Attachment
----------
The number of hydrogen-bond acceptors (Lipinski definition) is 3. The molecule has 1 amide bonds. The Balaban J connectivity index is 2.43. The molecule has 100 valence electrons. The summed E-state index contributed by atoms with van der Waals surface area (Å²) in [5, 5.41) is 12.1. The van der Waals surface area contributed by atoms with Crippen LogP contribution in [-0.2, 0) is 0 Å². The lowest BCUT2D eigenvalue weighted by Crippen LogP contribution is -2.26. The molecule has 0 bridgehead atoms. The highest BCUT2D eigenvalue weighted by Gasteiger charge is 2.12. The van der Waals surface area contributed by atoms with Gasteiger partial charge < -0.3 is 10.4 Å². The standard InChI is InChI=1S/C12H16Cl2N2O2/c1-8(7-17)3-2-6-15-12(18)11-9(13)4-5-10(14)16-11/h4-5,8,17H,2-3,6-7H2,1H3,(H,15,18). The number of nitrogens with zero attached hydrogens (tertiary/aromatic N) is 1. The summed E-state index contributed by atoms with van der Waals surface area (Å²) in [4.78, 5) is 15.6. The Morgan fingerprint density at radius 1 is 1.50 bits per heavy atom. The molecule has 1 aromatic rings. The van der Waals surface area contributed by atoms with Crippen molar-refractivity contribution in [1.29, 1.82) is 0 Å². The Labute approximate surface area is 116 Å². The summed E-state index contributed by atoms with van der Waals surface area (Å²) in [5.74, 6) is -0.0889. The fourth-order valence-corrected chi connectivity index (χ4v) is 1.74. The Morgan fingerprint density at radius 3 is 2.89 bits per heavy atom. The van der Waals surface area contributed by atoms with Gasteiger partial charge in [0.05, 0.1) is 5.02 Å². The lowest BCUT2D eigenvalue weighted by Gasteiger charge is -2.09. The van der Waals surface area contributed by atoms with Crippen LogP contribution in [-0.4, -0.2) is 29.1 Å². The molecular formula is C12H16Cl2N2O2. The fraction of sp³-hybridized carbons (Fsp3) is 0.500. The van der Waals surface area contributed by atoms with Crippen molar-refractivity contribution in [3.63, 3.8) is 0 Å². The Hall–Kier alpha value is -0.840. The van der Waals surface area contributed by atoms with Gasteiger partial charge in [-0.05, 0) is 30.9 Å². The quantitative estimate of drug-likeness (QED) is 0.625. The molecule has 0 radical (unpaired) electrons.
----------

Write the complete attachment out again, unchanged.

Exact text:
The number of hydrogen-bond acceptors (Lipinski definition) is 3. The molecule has 1 amide bonds. The Balaban J connectivity index is 2.43. The molecule has 100 valence electrons. The summed E-state index contributed by atoms with van der Waals surface area (Å²) in [5, 5.41) is 12.1. The van der Waals surface area contributed by atoms with Crippen LogP contribution in [-0.2, 0) is 0 Å². The lowest BCUT2D eigenvalue weighted by Crippen LogP contribution is -2.26. The molecule has 0 bridgehead atoms. The highest BCUT2D eigenvalue weighted by Gasteiger charge is 2.12. The van der Waals surface area contributed by atoms with Gasteiger partial charge < -0.3 is 10.4 Å². The standard InChI is InChI=1S/C12H16Cl2N2O2/c1-8(7-17)3-2-6-15-12(18)11-9(13)4-5-10(14)16-11/h4-5,8,17H,2-3,6-7H2,1H3,(H,15,18). The number of nitrogens with zero attached hydrogens (tertiary/aromatic N) is 1. The summed E-state index contributed by atoms with van der Waals surface area (Å²) in [4.78, 5) is 15.6. The Morgan fingerprint density at radius 1 is 1.50 bits per heavy atom. The molecule has 1 aromatic rings. The van der Waals surface area contributed by atoms with Crippen molar-refractivity contribution in [1.29, 1.82) is 0 Å². The Labute approximate surface area is 116 Å². The summed E-state index contributed by atoms with van der Waals surface area (Å²) in [5.74, 6) is -0.0889. The fourth-order valence-corrected chi connectivity index (χ4v) is 1.74. The Morgan fingerprint density at radius 3 is 2.89 bits per heavy atom. The van der Waals surface area contributed by atoms with Gasteiger partial charge in [0.05, 0.1) is 5.02 Å². The lowest BCUT2D eigenvalue weighted by Gasteiger charge is -2.09. The van der Waals surface area contributed by atoms with Crippen LogP contribution in [-0.4, -0.2) is 29.1 Å². The molecular formula is C12H16Cl2N2O2. The fraction of sp³-hybridized carbons (Fsp3) is 0.500. The van der Waals surface area contributed by atoms with Crippen molar-refractivity contribution in [3.63, 3.8) is 0 Å². The Hall–Kier alpha value is -0.840. The van der Waals surface area contributed by atoms with Gasteiger partial charge in [-0.05, 0) is 30.9 Å². The quantitative estimate of drug-likeness (QED) is 0.625. The molecule has 0 radical (unpaired) electrons.